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Having established the basics of oscillations, we now turn to the special case of simple harmonic motion. We will describe the conditions of a simple harmonic oscillator, derive its resultant motion, and finally derive the energy of such a system.
Of all the different types of oscillating systems, the simplest, mathematically speaking, is that of harmonic oscillations. The motion of such systems can be described using sine and cosine functions, as we shall derive later. For now, however, we simply define simple harmonic motion, and describe the force involved in such oscillation.
To develop the idea of a harmonic oscillator we will use the most common example of harmonic oscillation: a mass on a spring. For a given spring with constant k , the spring always puts a force on the mass to return it to the equilibrium position. Recall also that the magnitude of this force is always given by:
F(x) = - kx |
Though the spring is the most common example of simple harmonic motion, a pendulum can be approximated by simple harmonic motion, and the torsional oscillator obeys simple harmonic motion. Both of these examples will be examined in depth in Applications of Simple Harmonic Motion.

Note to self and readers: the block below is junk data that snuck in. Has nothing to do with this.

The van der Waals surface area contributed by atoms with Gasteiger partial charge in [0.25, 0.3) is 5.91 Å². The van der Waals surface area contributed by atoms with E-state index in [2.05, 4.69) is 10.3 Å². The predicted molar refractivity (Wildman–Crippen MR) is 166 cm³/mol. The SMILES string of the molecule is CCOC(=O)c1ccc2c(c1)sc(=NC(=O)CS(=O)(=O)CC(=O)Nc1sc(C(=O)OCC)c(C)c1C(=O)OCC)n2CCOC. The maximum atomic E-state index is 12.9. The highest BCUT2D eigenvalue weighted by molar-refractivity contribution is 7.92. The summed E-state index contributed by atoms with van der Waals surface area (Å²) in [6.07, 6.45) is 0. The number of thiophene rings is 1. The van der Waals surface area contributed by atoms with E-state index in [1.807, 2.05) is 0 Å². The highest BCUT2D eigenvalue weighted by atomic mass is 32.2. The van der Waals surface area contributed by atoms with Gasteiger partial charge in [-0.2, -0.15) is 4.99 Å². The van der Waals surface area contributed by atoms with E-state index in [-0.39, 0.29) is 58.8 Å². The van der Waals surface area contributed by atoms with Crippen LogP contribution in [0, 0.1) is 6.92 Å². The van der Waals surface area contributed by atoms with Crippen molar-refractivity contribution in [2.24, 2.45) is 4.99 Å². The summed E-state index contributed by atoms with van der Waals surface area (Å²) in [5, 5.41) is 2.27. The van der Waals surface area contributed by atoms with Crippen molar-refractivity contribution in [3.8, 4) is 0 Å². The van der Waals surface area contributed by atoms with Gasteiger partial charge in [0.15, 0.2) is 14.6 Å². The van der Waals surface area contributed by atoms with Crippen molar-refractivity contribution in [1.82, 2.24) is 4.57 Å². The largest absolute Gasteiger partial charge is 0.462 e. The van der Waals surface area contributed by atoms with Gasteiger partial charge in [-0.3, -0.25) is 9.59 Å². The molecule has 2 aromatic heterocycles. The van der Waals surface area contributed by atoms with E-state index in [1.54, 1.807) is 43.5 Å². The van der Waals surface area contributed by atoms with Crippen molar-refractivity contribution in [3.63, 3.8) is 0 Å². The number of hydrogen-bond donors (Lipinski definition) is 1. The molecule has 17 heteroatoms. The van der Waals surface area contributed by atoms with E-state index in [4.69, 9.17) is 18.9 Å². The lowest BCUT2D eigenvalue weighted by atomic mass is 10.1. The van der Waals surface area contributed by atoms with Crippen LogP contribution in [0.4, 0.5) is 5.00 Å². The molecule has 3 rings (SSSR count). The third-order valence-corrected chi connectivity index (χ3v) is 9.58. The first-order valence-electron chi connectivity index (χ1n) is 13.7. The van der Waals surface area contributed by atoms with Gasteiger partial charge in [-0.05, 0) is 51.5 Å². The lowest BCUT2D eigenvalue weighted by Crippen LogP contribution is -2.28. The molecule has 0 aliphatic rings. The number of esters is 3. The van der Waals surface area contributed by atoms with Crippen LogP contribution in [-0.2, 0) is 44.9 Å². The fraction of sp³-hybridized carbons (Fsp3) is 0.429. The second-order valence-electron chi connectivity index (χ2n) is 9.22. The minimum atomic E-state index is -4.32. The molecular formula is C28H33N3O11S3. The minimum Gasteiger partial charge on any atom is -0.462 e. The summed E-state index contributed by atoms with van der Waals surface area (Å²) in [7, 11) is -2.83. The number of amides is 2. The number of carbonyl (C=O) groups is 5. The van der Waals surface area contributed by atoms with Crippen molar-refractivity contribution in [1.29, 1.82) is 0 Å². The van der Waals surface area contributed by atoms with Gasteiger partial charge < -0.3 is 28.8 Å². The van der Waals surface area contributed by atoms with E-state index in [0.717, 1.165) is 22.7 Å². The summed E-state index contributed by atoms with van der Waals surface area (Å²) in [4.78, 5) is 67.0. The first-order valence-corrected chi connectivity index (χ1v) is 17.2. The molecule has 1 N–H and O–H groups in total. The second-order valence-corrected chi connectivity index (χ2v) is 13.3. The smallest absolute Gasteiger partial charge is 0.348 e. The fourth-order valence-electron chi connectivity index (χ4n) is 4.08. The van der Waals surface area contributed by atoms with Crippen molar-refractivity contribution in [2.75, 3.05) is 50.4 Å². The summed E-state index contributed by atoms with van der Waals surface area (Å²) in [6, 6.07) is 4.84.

>From our concept of a simple harmonic oscillator we can derive rules for the motion of such a system. We start with our basic force formula, F = - kx . Using Newton's Second Law, we can substitute for force in terms of acceleration:
Here we have a direct relation between position and acceleration. For you calculus types, the above equation is a differential equation, and can be solved quite easily. Note: The following derivation is not important for a non- calculus based course, but allows us to fully describe the motion of a simple harmonic oscillator.
Rearranging our equation in terms of derivatives, we see that:
or
+ x = 0 |
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